What is the prognosis of liver cancer? What are the survival rates for liver cancer?

The prognosis for liver cancer depends on multiple factors such as the size of the liver cancer, the number of lesions, the presence of spread beyond the liver, the health of the surrounding liver tissue, and the general health of the patient.

The overall five-year survival rate for all stages of liver cancer is 15%. One of the reasons for this low survival rate is that many people with liver cancer also have other underlying medical conditions such as cirrhosis. However, the five-year survival rate can vary depending on how much the liver cancer has spread.

If the liver cancer is localized (confined to the liver), the five-year survival rate is 28%. If the liver cancer is regional (has grown into nearby organs), the five-year survival rate is 7%. Once the liver cancer is distant (spread to distant organs or tissues), the five-year survival rate is as low as two years.

Survival rate can also be affected by the available treatments. Liver cancers that can be surgically removed have an improved five-year survival rate of over 50%. When caught in the earliest stages, and the liver is transplanted, the five-year survival rate can be as high as 70%.

Are there alternative and complementary therapies for liver cancer?

Currently, there are no approved alternative or complementary treatment options for liver cancer. Research on the use of complementary and alternative medicine for liver cancer is limited. Studies suggest that certain alternative therapies may offer benefits for people being treated for all types of cancer, including liver cancer. Some alternative treatments have been found to alleviate unwanted side effects of conventional cancer treatments such as nausea and vomiting.

Acupuncture: Studies have shown acupuncture can help with nausea and vomiting among people with cancer.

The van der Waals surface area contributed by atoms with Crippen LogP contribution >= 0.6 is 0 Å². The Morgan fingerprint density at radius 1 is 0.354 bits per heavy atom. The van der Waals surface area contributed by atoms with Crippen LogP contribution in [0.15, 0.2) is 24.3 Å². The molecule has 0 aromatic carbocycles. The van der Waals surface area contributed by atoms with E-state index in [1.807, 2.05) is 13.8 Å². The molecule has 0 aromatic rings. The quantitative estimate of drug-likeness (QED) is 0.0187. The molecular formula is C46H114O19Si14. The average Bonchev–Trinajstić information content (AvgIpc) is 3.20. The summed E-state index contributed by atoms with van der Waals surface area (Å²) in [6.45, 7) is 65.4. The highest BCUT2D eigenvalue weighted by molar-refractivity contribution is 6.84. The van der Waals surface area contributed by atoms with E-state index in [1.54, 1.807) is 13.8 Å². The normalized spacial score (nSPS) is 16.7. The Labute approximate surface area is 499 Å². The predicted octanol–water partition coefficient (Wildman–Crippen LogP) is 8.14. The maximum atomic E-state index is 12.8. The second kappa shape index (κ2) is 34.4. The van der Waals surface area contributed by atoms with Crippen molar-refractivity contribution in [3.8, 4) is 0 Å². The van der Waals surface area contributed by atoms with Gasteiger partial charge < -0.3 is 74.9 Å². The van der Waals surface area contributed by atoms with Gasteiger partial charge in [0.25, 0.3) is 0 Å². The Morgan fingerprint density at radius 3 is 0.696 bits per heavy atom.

Herbal therapy: Milk thistle has been used for centuries to treat liver problems. Mistletoe may also show promise in liver cancer in experimental studies.

Some herbal preparations, such as those mentioned above, may be helpful in treating symptoms associated with liver cancer. Even so, people who have liver cancer need to take extra precautions before taking an herbal remedy.

A person with cancer of the liver may have a harder time processing alcohol than people without liver disease and should avoid alcohol-containing products. Since many herbal preparations in extract form are alcohol-based, people with liver cancer should always check the ingredients for the presence of any alcohol before taking these herbs.

Additionally, some herbal supplements, such as gingko biloba, can cause excess bleeding. Because the liver releases important substances that help the blood to clot, liver cancer can decrease the body's ability to stave off bleeding. As a result, people with liver cancer should discuss any new medications, including herbal supplements, with their doctor before taking them.

What are the risk factors for liver cancer?

Factors that increase the risk of primary liver cancer include:

  • Chronic infection with HBV or HCV. Chronic infection with the hepatitis B virus (HBV) or hepatitis C virus (HCV) increases your risk of liver cancer.
  • Cirrhosis. This progressive and irreversible condition causes scar tissue to form in your liver and increases your chances of developing liver cancer.
  • Certain inherited liver diseases. Liver diseases that can increase the risk of liver cancer include hemochromatosis and Wilson's disease.
  • Diabetes. People with this blood sugar disorder have a greater risk of liver cancer than those who don't have diabetes.
  • Nonalcoholic fatty liver disease. An accumulation of fat in the liver increases the risk of liver cancer.
  • Exposure to aflatoxins. Aflatoxins are poisons produced by molds that grow on crops that are stored poorly. Crops such as corn and peanuts can become contaminated with aflatoxins, which can end up in foods made of these products. In the United States, safety regulations limit aflatoxin contamination. Aflatoxin contamination is more common in certain parts of Africa and Asia.
  • Excessive alcohol consumption. Consuming more than a moderate amount of alcohol daily over many years can lead to irreversible liver damage and increase your risk of liver cancer.